How The Biggest Loser Promotes Weight BiasWednesday, April 4, 2012
Whatever the intentions of the producers, there is accumulating evidence that public display of weight loss as in competitions, challenges, and reality TV do little else than promote anti-weight bias by promoting stereotypes, unrealistic weight loss goals, and simplistic (diet and exercise) messages about possible solutions.
This notion is again supported by a recent study by Domoff and colleagues from Bowling Green State University, Ohio, USA, published in OBESITY.
The researchers examined how exposure to 40-min of The Biggest Loser affected participants’ levels of weight bias amongst 59 participants (majority of whom were white females), who were randomly assigned to either an experimental (one episode of The Biggest Loser) or control (one episode of a nature reality show) condition.
Levels of weight bias as measured by the Implicit Associations Test (IAT), the Obese Person Trait Survey (OPTS), and the Anti-fat Attitudes scale (AFA) at baseline and following the episode viewing (1 week later), showed that viewers of The Biggest Loser had significantly higher levels of dislike of overweight individuals and more strongly believed that weight is controllable after the exposure.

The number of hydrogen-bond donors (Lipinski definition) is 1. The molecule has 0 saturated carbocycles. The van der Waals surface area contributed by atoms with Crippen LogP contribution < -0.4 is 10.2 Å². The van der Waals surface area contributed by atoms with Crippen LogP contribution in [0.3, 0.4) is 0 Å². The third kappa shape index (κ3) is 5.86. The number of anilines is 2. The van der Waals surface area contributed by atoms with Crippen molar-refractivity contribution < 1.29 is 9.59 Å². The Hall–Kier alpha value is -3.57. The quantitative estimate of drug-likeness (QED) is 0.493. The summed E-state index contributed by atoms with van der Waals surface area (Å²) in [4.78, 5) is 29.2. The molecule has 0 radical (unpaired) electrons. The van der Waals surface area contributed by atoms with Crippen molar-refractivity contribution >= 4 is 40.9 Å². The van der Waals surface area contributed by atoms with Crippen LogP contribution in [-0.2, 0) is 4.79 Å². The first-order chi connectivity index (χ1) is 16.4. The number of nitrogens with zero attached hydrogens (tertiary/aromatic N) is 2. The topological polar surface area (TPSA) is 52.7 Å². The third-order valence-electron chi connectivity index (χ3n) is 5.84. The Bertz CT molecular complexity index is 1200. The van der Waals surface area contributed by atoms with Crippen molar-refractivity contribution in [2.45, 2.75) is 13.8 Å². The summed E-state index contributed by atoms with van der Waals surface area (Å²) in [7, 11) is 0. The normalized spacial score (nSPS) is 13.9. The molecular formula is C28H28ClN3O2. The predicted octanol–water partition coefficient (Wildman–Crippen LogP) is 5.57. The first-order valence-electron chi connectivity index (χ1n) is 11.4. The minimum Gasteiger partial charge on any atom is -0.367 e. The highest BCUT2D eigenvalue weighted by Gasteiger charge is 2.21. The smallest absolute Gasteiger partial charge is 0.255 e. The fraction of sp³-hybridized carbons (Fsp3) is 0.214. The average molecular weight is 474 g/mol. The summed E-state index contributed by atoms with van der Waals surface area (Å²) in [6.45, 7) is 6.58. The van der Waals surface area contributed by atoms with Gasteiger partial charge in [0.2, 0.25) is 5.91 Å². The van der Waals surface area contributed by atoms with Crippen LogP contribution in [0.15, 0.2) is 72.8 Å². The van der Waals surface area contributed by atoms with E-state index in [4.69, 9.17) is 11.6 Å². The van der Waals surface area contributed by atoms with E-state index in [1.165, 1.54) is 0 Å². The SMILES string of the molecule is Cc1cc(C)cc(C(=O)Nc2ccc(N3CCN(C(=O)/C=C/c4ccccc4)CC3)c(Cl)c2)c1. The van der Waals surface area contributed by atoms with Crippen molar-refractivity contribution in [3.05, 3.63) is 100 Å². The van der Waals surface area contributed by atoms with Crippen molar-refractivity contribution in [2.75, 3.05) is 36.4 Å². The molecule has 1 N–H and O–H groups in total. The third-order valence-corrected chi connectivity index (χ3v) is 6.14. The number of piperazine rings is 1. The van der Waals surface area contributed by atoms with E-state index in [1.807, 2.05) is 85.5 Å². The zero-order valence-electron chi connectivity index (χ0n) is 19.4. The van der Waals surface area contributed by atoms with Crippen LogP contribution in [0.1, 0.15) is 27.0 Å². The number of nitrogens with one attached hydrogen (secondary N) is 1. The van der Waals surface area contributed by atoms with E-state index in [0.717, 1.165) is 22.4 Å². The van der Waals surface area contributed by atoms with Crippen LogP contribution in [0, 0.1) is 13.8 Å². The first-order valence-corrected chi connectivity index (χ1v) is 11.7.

Interestingly, amongst the participants, those who had lower BMIs and were not trying to lose weight had significantly higher levels of dislike of overweight individuals following exposure to The Biggest Loser compared to similar participants in the control condition.
These results clearly indicate that anti-fat attitudes increase after brief exposure to weight-loss reality television, especially perhaps in people with lower BMI.
Given the impact that anti-weight bias has on all aspects of trying to find solutions to obesity (from public health messaging to funding for obesity research or treatments), not to mention its devastating emotional and physical impact on people living with excess weight, perhaps it is time to revisit social norms and acceptability of this form of entertainment.
These shows are not a solution – they are part of the problem!